Interestingly, the Walker owns the work, and lent it to Mia for the exhibition. “I think why people are drawn to that piece is that I’m making a commentary about something that happened not only in the Native world but in the art world,” Buffalohead says. “That isn’t always done. You don’t always criticize the institutions that are supporting you.”—Sheila Regan
Ashley Mary’s work has taken her to the beaches of Tulum, Mexico, the busy city streets of Scottsdale, Arizona, and the woods of Wisconsin. A painter and muralist, she has also collaborated with a swimwear line (Summer Salt) and a local jewelry designer (Larissa Loden), among others.
“Primarily what I do is murals, paintings, and product design,” she says. In her own words, her pieces are “abstract, colorful, textured, and playful.” Recently, she was tapped to paint an Evereve storefront, and was commissioned to make a piece for Google’s Los Angeles office. “That was a total ‘pinch me’ moment, getting to paint in the Google offices for two days by myself,” she says.
The Tulum trips, where she created colorful pieces both inside and out for a resort, were a highlight of 2019. “It was fantastic to see my mural in the middle of the jungle on a building,” she says.
What has surprised her the most about her career thus far? “Every single damn thing,” she admits. “I never intended to own my own business, and I never intended to do art full-time.”
Murals, however, are her passion, and she’s excited about what’s next. “I want to do them in unconventional spaces,” she says. “I’m learning as I go.”—Kara Nesvig
Pedro Pablo Lander
Whether Pedro Pablo Lander is dancing in contemporary spaces, performing at drag and burlesque venues, or reading to kids during the much-loved Drag Story Hour, their exuberance, fearlessness, and allure dazzles onstage.
Last June, Lander’s Holy Donã was one of the highlights of Red Eye Theater’s New Works 4 Weeks Festival. In the outlandish, spectacular performance, Lander drew on their experience training to be a priest.
“I grew up extremely Catholic,” they say. “I was in seminary for a year. That created a rupture in my life... I had to get it out of my body.”
Lander was interested in finding the connection between Catholic rites and drag culture. In the BDSM-filled piece, Lander’s character, Doña Pepa, is crucified on a giant cross. They performed the first iteration of the show at a queer cabaret in Puerto Rico. After that, they were invited to show the work at Red Eye.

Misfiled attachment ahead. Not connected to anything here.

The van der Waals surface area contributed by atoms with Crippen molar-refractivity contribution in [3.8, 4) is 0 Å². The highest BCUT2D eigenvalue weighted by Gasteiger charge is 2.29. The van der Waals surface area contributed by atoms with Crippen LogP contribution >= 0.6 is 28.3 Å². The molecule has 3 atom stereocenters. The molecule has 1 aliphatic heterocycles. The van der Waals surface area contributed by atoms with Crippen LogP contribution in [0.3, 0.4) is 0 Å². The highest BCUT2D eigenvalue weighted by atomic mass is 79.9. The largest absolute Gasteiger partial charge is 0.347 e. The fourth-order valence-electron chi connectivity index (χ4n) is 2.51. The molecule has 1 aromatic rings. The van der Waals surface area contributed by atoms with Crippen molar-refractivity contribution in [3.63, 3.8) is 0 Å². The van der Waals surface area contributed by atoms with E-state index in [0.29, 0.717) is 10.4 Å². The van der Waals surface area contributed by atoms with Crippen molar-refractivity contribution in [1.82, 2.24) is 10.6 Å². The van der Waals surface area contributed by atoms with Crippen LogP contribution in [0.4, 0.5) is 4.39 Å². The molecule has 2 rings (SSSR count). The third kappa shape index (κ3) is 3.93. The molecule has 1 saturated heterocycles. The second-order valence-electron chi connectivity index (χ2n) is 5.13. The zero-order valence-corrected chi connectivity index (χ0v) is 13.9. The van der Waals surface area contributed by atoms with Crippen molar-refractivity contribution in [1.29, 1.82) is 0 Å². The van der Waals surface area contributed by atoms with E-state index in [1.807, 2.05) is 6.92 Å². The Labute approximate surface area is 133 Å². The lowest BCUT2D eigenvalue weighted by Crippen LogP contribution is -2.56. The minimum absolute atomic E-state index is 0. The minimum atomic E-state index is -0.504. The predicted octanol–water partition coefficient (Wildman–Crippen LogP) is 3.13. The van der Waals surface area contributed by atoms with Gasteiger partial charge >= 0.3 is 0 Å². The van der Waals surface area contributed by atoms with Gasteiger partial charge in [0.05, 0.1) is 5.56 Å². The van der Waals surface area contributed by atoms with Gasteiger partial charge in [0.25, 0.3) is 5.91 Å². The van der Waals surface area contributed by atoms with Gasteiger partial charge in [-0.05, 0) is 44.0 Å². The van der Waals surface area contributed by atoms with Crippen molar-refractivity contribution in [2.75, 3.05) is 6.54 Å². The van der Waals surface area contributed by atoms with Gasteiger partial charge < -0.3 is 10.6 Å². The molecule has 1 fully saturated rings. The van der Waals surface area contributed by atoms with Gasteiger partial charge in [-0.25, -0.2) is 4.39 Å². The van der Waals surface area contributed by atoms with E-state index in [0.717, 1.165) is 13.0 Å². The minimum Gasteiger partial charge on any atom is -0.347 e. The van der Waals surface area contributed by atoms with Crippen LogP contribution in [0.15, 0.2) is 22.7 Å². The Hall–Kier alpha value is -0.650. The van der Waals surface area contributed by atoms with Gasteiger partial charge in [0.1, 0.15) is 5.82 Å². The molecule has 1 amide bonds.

“To put it out there at this scale—for me, that was a lot of closure,” Lander says.
A Jerome Hill Fellow, Lander is planning a trip to Argentina in 2020 where they will work on a piece about migration and revolutions. They hope to show the work in the Twin Cities next summer.—Sheila Regan
Jenny Jorgensen and Kate Worum, the duo behind She She, knew they’d made it when the Mall of America invited them to create a massive mural on its walls.
Jorgensen is an interior designer by trade, while Worum is an illustrator. They met at a dinner party that ended with the two sitting on the floor looking at wallpaper samples. Both felt that there was something missing in the wallpaper industry. Thus, She She was born.
A quick scroll through She She’s Instagram (@bysheshe) reveals both whimsy and sophistication: Glam chandelier illustrations set the tone for a dining room, adorable butts make a bathroom cheeky, colorful palm fronds transform a nursery.
“We want to create wallpaper that isn’t a complement to the room, but uniquely is the room,” explains Jorgensen. “We hope—and believe—that the storytelling and thoughtfulness behind our patterns create an experience... that is more of a lifestyle than a product.”
She She has created designs with Delta Faucet, the aforementioned blue floral mural at MOA, and a piece for Sunbrella using ice cream.
While these are major achievements, the two feel that their biggest accomplishment this year was launching their online store. Three designs are currently available: the beloved “bums” print, a rustic cabin design, and a pretty, pastel lilac bird print.
Bringing She She’s work into your home will get even easier in 2020. “We’re going to be heavily focusing on a cohesive collection of products that include textiles and home goods,” Jorgensen says. “We’re really excited to continue to cover the world in art.”—Kara Nesvig
Scott Z. Burns
Though his credits include films such as Side Effects, The Laundromat, and The Informant, screenwriter-director Scott Z. Burns, a Golden Valley native and U of M grad, took on an unprecedented challenge in The Report.
The story follows lead investigator Daniel J. Jones (Adam Driver) into a seven-year deep dive of the “enhanced interrogation techniques” used by the CIA on suspected terrorists following 9/11. Ultimately, Jones produced a 6,700-page report, of which only a 500-page summary was publicly released.
“What I found so profoundly moving about the plight of Daniel Jones is this guy spent seven years trying to uncover the brutal realities of what our country did and it was lost to the next news cycle in 24 hours,” Burns says. By making a movie about it, he hopes to save the story from the dustbin of history.
The film was released in theaters this fall. Burns says he has not experienced any backlash from political figures or other operatives named in the film, likely because by the time he came to the story in 2014, it had already been litigated publicly.
“It was my job in the film to depict it in as bipartisan and authentic a way as I possibly could,” he says. Then, with a laugh: “That being said, if I turn up dead sometime in the next few weeks, please call the authorities.”
Hopefully that won’t happen, because Burns is currently at work on a new scripted TV musical series set in Minnesota. His collaborator? Craig Finn from the Hold Steady. Look for that project in 2020.—Erica Rivera